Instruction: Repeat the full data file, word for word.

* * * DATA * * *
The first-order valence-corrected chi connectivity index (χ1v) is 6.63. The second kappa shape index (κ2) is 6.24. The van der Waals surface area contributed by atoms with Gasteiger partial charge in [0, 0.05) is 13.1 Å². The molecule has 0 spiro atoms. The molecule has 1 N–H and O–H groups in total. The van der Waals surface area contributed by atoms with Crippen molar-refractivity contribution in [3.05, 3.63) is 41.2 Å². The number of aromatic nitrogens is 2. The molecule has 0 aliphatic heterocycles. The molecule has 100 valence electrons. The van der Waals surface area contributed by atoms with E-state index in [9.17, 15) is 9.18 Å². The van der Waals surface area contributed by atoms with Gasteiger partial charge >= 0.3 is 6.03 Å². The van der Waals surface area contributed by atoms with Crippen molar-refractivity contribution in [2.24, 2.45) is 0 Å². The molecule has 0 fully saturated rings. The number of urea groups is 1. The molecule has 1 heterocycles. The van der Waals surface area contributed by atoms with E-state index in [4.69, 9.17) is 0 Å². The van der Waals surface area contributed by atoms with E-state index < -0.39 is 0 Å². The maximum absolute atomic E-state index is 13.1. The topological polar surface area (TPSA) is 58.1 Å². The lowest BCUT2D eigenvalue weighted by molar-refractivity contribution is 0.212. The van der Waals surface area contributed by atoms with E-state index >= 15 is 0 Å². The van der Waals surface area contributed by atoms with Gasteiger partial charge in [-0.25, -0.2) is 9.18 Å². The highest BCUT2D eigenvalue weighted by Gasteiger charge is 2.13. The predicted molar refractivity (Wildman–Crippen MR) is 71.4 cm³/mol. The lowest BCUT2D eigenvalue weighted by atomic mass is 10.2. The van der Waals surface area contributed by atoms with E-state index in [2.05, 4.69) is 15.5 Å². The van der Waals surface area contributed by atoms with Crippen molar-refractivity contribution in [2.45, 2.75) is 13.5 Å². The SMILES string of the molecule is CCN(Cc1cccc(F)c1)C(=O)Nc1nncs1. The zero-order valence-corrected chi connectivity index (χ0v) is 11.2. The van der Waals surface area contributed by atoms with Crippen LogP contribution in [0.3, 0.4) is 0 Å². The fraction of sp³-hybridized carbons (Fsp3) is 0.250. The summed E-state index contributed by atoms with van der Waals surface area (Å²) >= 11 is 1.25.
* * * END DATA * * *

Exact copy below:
The first-order valence-corrected chi connectivity index (χ1v) is 6.63. The second kappa shape index (κ2) is 6.24. The van der Waals surface area contributed by atoms with Gasteiger partial charge in [0, 0.05) is 13.1 Å². The molecule has 0 spiro atoms. The molecule has 1 N–H and O–H groups in total. The van der Waals surface area contributed by atoms with Crippen molar-refractivity contribution in [3.05, 3.63) is 41.2 Å². The number of aromatic nitrogens is 2. The molecule has 0 aliphatic heterocycles. The molecule has 100 valence electrons. The van der Waals surface area contributed by atoms with E-state index in [9.17, 15) is 9.18 Å². The van der Waals surface area contributed by atoms with Gasteiger partial charge >= 0.3 is 6.03 Å². The van der Waals surface area contributed by atoms with Crippen molar-refractivity contribution in [2.24, 2.45) is 0 Å². The molecule has 0 fully saturated rings. The number of urea groups is 1. The molecule has 1 heterocycles. The van der Waals surface area contributed by atoms with E-state index in [4.69, 9.17) is 0 Å². The van der Waals surface area contributed by atoms with E-state index < -0.39 is 0 Å². The maximum absolute atomic E-state index is 13.1. The topological polar surface area (TPSA) is 58.1 Å². The lowest BCUT2D eigenvalue weighted by molar-refractivity contribution is 0.212. The van der Waals surface area contributed by atoms with E-state index >= 15 is 0 Å². The van der Waals surface area contributed by atoms with Gasteiger partial charge in [-0.25, -0.2) is 9.18 Å². The highest BCUT2D eigenvalue weighted by Gasteiger charge is 2.13. The predicted molar refractivity (Wildman–Crippen MR) is 71.4 cm³/mol. The lowest BCUT2D eigenvalue weighted by atomic mass is 10.2. The van der Waals surface area contributed by atoms with E-state index in [2.05, 4.69) is 15.5 Å². The van der Waals surface area contributed by atoms with Crippen molar-refractivity contribution in [2.45, 2.75) is 13.5 Å². The SMILES string of the molecule is CCN(Cc1cccc(F)c1)C(=O)Nc1nncs1. The zero-order valence-corrected chi connectivity index (χ0v) is 11.2. The van der Waals surface area contributed by atoms with Crippen LogP contribution in [0.3, 0.4) is 0 Å². The fraction of sp³-hybridized carbons (Fsp3) is 0.250. The summed E-state index contributed by atoms with van der Waals surface area (Å²) >= 11 is 1.25.